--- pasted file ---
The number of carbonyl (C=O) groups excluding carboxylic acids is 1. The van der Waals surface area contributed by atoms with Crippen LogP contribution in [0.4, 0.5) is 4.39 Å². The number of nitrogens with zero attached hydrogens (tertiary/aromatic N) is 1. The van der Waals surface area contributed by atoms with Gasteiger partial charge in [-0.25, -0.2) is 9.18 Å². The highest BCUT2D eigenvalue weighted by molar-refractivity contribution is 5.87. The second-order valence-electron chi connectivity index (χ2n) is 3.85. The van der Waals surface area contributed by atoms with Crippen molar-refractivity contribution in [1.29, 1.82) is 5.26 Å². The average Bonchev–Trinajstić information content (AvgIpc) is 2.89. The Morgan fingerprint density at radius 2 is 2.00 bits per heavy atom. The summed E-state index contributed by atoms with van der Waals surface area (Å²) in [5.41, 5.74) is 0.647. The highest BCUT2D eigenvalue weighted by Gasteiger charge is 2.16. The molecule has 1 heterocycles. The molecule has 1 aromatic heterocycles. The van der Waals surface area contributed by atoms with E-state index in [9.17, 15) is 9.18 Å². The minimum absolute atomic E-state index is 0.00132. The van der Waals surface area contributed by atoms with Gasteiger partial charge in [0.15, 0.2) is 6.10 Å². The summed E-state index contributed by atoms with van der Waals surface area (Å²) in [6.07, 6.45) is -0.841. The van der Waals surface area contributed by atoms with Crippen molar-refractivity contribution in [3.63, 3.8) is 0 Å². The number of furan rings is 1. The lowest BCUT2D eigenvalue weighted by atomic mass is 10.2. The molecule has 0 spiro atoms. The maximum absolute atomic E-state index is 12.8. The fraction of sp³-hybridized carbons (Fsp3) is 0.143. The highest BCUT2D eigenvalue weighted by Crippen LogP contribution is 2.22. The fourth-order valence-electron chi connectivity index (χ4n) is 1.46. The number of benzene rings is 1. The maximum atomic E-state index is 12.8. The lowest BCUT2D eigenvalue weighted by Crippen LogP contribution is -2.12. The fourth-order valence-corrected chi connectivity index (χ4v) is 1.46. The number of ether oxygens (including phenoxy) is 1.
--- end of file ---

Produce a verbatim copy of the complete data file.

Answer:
The number of carbonyl (C=O) groups excluding carboxylic acids is 1. The van der Waals surface area contributed by atoms with Crippen LogP contribution in [0.4, 0.5) is 4.39 Å². The number of nitrogens with zero attached hydrogens (tertiary/aromatic N) is 1. The van der Waals surface area contributed by atoms with Gasteiger partial charge in [-0.25, -0.2) is 9.18 Å². The highest BCUT2D eigenvalue weighted by molar-refractivity contribution is 5.87. The second-order valence-electron chi connectivity index (χ2n) is 3.85. The van der Waals surface area contributed by atoms with Crippen molar-refractivity contribution in [1.29, 1.82) is 5.26 Å². The average Bonchev–Trinajstić information content (AvgIpc) is 2.89. The Morgan fingerprint density at radius 2 is 2.00 bits per heavy atom. The summed E-state index contributed by atoms with van der Waals surface area (Å²) in [5.41, 5.74) is 0.647. The highest BCUT2D eigenvalue weighted by Gasteiger charge is 2.16. The molecule has 1 heterocycles. The molecule has 1 aromatic heterocycles. The van der Waals surface area contributed by atoms with E-state index in [9.17, 15) is 9.18 Å². The minimum absolute atomic E-state index is 0.00132. The van der Waals surface area contributed by atoms with Gasteiger partial charge in [0.15, 0.2) is 6.10 Å². The summed E-state index contributed by atoms with van der Waals surface area (Å²) in [6.07, 6.45) is -0.841. The van der Waals surface area contributed by atoms with Crippen molar-refractivity contribution in [3.63, 3.8) is 0 Å². The number of furan rings is 1. The lowest BCUT2D eigenvalue weighted by atomic mass is 10.2. The molecule has 0 spiro atoms. The maximum absolute atomic E-state index is 12.8. The fraction of sp³-hybridized carbons (Fsp3) is 0.143. The highest BCUT2D eigenvalue weighted by Crippen LogP contribution is 2.22. The fourth-order valence-electron chi connectivity index (χ4n) is 1.46. The number of benzene rings is 1. The maximum atomic E-state index is 12.8. The lowest BCUT2D eigenvalue weighted by Crippen LogP contribution is -2.12. The fourth-order valence-corrected chi connectivity index (χ4v) is 1.46. The number of ether oxygens (including phenoxy) is 1.